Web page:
Illustration image

Stonehenge in England. ©bigstockphoto.com/dubassy

Ideas to celebrate the MidSummer Solstice:

Eat local and seasonal foods – Visit a farmers market

Pick fresh flowers  – Swedish legend has it that if you pick seven kinds of flowers and put them under your pillow on Midsummer Eve, you will have wonderful dreams.

Have a Bonfire – According to old pagan traditions, the bonfires would to scare off witches and other evil creatures during the Solstice.

Learn more about Phenology – the study of cyclic and seasonal natural phenomena, especially in relation to climate and plant and animal life.

 

Natural Playgrounds

Why have kids play and explore in nature? Because they already know what to do there – not instructions required. Kids are hard wired to know how to play outside, it is only we adults who interrupt their potential while they are explore. We do this out of our own fears but what if we allow these young explores to take over and investigate all on their own? Just think of what they might come up with. Beyond playing out in a natural environment what if you are interested in building a playground in the back yard for the kids? consider building one out of natural materials. You can keep it simple and put up a few tree stumps to offer space for imaginative play.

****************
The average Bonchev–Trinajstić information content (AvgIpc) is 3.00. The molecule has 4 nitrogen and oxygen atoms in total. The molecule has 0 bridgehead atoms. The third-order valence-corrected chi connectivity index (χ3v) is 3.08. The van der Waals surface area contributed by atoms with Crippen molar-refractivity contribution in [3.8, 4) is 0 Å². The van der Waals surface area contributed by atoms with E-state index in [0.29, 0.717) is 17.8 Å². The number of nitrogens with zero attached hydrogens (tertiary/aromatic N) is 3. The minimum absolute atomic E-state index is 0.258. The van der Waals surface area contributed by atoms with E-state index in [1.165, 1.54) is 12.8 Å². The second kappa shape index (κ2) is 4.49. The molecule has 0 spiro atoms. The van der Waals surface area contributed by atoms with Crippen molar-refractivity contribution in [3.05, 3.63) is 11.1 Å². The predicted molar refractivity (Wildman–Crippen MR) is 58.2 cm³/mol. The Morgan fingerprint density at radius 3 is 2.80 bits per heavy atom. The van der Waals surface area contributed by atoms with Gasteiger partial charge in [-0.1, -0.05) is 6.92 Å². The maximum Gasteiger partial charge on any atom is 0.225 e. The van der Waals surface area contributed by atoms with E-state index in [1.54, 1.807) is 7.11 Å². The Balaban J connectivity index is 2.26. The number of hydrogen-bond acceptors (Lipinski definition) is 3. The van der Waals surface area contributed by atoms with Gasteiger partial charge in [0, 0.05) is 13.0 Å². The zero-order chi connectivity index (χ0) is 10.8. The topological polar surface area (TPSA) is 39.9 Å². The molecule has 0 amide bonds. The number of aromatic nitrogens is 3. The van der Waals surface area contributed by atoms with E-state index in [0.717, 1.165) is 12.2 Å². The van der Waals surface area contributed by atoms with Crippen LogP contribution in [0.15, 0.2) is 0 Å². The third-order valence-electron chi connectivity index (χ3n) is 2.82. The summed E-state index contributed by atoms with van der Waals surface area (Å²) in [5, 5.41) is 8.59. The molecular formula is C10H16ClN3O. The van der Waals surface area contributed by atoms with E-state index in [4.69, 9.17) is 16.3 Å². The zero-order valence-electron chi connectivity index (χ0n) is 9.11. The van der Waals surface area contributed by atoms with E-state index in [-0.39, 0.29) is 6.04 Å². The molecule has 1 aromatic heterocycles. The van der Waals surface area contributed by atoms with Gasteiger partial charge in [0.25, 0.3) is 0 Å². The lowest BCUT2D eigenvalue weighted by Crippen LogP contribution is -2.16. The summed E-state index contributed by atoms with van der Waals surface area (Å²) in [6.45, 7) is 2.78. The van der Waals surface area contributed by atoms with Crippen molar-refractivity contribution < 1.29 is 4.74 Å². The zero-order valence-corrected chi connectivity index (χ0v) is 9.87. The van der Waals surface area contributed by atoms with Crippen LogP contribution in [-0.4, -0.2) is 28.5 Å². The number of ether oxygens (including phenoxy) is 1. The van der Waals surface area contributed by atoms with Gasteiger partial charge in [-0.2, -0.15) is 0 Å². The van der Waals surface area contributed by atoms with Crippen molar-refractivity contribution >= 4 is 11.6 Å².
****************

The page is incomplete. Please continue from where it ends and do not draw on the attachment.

6a00e55397a5c288340134896c57d4970c-pi

 

You could create structures that are more complex and offer a fort like set ups so kids feel like they are in their own land and are able to invent new games with new rules. They can build characters and use their imaginations to create whole new worlds.

Kagome-PPAG-Architects-3